Dotplot graphs described in the previous section allow detection of internal repeats in protein sequences and alternative variants of alignments between two proteins. Profile–profile dotplot graphs are expected to be more sensitive than traditional sequence–sequence graphs. However, as is the case with all profile-based methods, they may be prone to profile contamination. Because of this, dotplot analysis of repeats should be done in parallel with a full analysis of a protein and splitting a protein sequence into (predicted) structural domains. Then, detection of internal repeats should be performed again for individual domains to see whether results remain consistent.
Protein crystallization remains the main bottleneck in structure determination by X-ray crystallography, and remote homology detection by servers such as FFAS can address at least two aspects of this problem. Our participation in a structural genomics center gives us a unique opportunity to test these applications of FFAS on real-life examples, but we would like to note that other accurate alignment methods can also be used for these purposes.
Protein crystallization often depends on the design of a proper crystallization construct (36)—a fragment of a protein sequence that corresponds to one or more structural domains. While prokaryotic proteins can routinely be crystallized in full length, eukaryotic proteins usually require nontrivial construct design. The problem of construct design is directly related to the problem of detecting structural domains described in the previous paragraph. Alignment with a known structure is a potential source of information about optimal construct boundaries, especially if a protein region is aligned with a complete protein structure or a complete domain. It is important to note that protein sequences longer than 500 amino acid should be split into putative domains before submitting them to FFAS. Thus, construct design with FFAS is often an iterative process in which approximate domain boundaries are improved in subsequent searches. FFAS predictions are extensively used to design protein constructs at the Joint Center for Structural Genomics and first structures based on these constructs have already been solved.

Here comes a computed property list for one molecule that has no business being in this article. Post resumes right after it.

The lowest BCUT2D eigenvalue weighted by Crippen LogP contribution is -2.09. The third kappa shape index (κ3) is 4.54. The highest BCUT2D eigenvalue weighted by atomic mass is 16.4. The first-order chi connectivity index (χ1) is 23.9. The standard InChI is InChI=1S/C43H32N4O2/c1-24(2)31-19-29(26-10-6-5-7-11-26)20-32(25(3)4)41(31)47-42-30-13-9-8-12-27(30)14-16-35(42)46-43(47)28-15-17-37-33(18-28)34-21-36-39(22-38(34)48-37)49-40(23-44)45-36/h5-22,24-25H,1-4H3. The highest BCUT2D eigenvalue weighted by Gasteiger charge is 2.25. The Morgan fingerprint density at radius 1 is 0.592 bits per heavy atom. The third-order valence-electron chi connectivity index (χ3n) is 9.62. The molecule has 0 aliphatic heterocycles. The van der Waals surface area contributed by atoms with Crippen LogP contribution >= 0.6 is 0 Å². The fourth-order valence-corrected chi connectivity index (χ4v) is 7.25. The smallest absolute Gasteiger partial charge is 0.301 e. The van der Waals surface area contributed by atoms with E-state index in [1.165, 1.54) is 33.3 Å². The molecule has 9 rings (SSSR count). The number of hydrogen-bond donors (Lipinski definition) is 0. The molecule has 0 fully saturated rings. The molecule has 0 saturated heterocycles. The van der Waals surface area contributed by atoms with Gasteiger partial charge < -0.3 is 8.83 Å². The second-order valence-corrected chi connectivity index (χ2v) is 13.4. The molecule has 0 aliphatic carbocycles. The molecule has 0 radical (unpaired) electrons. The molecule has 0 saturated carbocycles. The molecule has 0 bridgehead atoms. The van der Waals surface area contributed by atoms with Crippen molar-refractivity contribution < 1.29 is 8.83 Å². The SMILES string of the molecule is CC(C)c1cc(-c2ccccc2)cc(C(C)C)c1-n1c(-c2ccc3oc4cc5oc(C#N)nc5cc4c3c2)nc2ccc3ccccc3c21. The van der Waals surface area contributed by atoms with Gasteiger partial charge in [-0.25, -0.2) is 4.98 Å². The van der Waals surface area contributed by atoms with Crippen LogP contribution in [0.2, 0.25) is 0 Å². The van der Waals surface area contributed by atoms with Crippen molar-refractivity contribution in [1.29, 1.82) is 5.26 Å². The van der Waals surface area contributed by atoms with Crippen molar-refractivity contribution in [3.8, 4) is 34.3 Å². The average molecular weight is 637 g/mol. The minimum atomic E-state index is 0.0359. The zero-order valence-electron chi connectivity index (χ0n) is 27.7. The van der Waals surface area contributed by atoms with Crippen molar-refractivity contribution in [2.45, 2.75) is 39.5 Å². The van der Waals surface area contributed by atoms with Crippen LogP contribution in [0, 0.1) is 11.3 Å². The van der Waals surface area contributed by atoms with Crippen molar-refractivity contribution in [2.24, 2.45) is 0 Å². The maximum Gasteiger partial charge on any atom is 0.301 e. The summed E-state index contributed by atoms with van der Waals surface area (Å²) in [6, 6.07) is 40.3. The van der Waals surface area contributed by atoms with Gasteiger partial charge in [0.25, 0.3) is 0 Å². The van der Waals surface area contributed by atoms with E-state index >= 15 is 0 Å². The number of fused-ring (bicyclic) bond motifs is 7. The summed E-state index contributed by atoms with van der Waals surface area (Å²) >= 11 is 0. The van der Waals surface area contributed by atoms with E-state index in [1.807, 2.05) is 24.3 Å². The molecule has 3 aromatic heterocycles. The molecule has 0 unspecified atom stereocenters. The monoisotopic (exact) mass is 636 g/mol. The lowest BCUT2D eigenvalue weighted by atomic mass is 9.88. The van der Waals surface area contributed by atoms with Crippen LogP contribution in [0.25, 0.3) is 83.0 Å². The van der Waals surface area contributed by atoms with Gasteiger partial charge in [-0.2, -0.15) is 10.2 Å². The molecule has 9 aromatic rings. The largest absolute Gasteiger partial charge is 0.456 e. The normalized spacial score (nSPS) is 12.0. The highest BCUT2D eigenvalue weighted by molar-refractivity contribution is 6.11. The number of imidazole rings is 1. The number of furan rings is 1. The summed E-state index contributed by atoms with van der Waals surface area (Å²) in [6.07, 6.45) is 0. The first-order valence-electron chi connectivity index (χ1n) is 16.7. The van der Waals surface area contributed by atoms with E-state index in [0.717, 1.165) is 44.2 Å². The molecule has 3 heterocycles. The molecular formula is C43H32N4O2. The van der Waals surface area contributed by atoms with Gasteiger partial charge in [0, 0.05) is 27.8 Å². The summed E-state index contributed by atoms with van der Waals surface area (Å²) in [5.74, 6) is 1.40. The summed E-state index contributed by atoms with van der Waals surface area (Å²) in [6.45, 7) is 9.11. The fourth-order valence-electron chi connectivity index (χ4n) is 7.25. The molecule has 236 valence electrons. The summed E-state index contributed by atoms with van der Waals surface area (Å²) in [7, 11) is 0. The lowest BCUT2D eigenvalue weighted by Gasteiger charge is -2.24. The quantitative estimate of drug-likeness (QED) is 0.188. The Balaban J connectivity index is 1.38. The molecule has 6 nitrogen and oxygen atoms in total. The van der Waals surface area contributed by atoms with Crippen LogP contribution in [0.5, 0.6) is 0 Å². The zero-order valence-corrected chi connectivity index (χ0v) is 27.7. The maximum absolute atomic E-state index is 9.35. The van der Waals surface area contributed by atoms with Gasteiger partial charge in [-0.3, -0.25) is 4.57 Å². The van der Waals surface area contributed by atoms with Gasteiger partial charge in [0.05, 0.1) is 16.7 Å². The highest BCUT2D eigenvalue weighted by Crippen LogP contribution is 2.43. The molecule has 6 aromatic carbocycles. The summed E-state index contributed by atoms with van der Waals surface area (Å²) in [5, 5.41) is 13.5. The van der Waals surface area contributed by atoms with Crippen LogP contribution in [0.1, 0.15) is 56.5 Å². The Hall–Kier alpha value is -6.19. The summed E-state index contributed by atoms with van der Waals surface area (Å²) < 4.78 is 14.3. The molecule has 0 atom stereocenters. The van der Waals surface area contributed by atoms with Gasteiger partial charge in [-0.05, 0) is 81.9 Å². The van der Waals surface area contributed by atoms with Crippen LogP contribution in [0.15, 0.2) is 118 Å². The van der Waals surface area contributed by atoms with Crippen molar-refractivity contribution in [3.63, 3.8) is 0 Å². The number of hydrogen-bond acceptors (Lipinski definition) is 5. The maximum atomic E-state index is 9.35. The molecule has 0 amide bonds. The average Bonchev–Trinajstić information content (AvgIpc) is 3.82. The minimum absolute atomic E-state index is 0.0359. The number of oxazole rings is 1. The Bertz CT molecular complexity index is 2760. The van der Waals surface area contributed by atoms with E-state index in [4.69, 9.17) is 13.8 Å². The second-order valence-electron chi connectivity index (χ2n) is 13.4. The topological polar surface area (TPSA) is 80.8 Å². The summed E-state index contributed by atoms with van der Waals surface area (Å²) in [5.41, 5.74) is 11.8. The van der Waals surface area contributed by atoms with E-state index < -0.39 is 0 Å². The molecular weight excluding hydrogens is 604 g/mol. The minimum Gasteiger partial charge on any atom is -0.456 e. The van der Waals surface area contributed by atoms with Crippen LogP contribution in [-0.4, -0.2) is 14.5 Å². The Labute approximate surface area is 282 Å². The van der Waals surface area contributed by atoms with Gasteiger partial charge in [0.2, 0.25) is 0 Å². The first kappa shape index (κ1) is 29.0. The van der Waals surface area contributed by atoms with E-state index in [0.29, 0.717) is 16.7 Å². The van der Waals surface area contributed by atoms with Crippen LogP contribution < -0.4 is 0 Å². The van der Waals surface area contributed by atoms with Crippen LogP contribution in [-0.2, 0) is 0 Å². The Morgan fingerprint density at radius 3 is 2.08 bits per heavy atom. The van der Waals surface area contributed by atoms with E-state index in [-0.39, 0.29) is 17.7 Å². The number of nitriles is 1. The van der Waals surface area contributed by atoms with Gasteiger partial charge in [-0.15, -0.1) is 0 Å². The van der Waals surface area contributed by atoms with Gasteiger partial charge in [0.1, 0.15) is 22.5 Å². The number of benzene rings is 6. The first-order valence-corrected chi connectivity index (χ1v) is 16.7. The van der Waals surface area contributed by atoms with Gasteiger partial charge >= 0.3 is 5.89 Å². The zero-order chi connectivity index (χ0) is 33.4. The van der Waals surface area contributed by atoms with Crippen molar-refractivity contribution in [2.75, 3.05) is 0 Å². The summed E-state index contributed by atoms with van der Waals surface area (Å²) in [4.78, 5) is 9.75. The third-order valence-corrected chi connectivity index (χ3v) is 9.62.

It is known that sidechains involved in contacts between different protein molecules in the crystal have a significant impact on the proteins’ ability to crystallize, and by performing site-directed mutagenesis of these residues, one can significantly improve their likelihood of crystallization (37). The candidate residues for such mutations can be proposed by a method of SER (4). The application of SER is greatly facilitated if it is known which high-entropy sidechains are exposed to the solvent. Information about solvent exposure can be derived from 3D models of proteins, and by detecting remote homology to known structures, FFAS may reduce the number of mutations that need to be tested.
Solving the phase problem remains a bottleneck in X-ray crystallography of proteins. The MR method addresses this problem by calculating phase information from a predicted 3D model. The success of MR strongly depends on the accuracy of this model. By finding modeling templates for proteins without close similarity to known structures, FFAS extends the applicability of MR. For instance, over 70 protein structures have been solved at the Joint Center of Structural Genomics using models based on FFAS alignments, including 17 with <30% sequence identity to their modeling templates (31). A detailed description of strategies of MR phasing with FFAS models has been described by our group previously (31,38).
The maintenance and development of FFAS server is funded by National Institute of Health (grant GM087218). Funding for open access charge: National Institutes of Health.
Conflict of interest statement. None declared.
The authors would like to thank all members of Godzik’s Lab and the JCSG team for useful comments and extensive testing of the server.